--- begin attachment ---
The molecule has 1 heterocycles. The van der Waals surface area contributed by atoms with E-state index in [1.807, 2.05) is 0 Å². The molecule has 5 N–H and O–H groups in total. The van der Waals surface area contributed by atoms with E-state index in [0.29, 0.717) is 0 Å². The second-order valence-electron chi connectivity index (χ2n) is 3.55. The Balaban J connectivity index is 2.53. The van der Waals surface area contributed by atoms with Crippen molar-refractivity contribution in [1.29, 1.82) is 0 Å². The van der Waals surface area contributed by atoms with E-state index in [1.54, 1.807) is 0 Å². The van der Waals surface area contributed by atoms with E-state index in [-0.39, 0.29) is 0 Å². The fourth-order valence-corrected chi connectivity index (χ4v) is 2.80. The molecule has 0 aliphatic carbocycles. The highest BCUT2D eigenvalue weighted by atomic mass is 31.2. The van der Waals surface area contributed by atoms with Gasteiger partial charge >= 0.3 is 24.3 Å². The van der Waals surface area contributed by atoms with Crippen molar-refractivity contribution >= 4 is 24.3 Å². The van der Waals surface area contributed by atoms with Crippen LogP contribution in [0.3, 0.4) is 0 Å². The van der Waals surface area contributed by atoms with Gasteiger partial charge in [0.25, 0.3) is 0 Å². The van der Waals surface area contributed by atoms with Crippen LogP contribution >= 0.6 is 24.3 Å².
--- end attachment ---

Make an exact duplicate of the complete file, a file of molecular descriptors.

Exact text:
The molecule has 1 heterocycles. The van der Waals surface area contributed by atoms with E-state index in [1.807, 2.05) is 0 Å². The molecule has 5 N–H and O–H groups in total. The van der Waals surface area contributed by atoms with E-state index in [0.29, 0.717) is 0 Å². The second-order valence-electron chi connectivity index (χ2n) is 3.55. The Balaban J connectivity index is 2.53. The van der Waals surface area contributed by atoms with Crippen molar-refractivity contribution in [1.29, 1.82) is 0 Å². The van der Waals surface area contributed by atoms with E-state index in [1.54, 1.807) is 0 Å². The van der Waals surface area contributed by atoms with E-state index in [-0.39, 0.29) is 0 Å². The fourth-order valence-corrected chi connectivity index (χ4v) is 2.80. The molecule has 0 aliphatic carbocycles. The highest BCUT2D eigenvalue weighted by atomic mass is 31.2. The van der Waals surface area contributed by atoms with Gasteiger partial charge >= 0.3 is 24.3 Å². The van der Waals surface area contributed by atoms with Crippen molar-refractivity contribution >= 4 is 24.3 Å². The van der Waals surface area contributed by atoms with Crippen LogP contribution in [0.3, 0.4) is 0 Å². The van der Waals surface area contributed by atoms with Gasteiger partial charge in [0.25, 0.3) is 0 Å². The van der Waals surface area contributed by atoms with Crippen LogP contribution >= 0.6 is 24.3 Å².